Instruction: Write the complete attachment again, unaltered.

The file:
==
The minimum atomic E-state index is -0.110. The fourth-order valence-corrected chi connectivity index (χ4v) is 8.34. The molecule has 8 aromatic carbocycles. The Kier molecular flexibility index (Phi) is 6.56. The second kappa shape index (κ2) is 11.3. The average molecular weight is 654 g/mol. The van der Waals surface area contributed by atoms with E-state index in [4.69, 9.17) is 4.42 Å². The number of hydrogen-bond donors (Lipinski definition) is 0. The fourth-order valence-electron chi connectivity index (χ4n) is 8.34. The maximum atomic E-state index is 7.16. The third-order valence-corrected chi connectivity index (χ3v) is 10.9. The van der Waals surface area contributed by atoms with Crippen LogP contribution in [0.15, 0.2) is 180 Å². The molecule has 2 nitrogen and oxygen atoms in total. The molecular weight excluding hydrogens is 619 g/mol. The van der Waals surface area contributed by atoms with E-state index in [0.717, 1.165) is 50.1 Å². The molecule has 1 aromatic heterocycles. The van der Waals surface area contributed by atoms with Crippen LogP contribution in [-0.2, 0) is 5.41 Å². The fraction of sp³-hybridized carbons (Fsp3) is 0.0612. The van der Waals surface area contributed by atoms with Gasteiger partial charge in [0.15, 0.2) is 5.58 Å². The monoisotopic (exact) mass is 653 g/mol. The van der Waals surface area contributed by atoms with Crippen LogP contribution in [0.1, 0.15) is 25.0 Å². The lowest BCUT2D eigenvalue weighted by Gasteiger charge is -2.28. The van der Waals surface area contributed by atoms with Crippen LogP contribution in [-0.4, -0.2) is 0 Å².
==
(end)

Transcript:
The minimum atomic E-state index is -0.110. The fourth-order valence-corrected chi connectivity index (χ4v) is 8.34. The molecule has 8 aromatic carbocycles. The Kier molecular flexibility index (Phi) is 6.56. The second kappa shape index (κ2) is 11.3. The average molecular weight is 654 g/mol. The van der Waals surface area contributed by atoms with E-state index in [4.69, 9.17) is 4.42 Å². The number of hydrogen-bond donors (Lipinski definition) is 0. The fourth-order valence-electron chi connectivity index (χ4n) is 8.34. The maximum atomic E-state index is 7.16. The third-order valence-corrected chi connectivity index (χ3v) is 10.9. The van der Waals surface area contributed by atoms with Crippen LogP contribution in [0.15, 0.2) is 180 Å². The molecule has 2 nitrogen and oxygen atoms in total. The molecular weight excluding hydrogens is 619 g/mol. The van der Waals surface area contributed by atoms with E-state index in [0.717, 1.165) is 50.1 Å². The molecule has 1 aromatic heterocycles. The van der Waals surface area contributed by atoms with Crippen LogP contribution in [-0.2, 0) is 5.41 Å². The fraction of sp³-hybridized carbons (Fsp3) is 0.0612. The van der Waals surface area contributed by atoms with Gasteiger partial charge in [0.15, 0.2) is 5.58 Å². The monoisotopic (exact) mass is 653 g/mol. The van der Waals surface area contributed by atoms with Crippen LogP contribution in [0.1, 0.15) is 25.0 Å². The lowest BCUT2D eigenvalue weighted by Gasteiger charge is -2.28. The van der Waals surface area contributed by atoms with Crippen LogP contribution in [-0.4, -0.2) is 0 Å².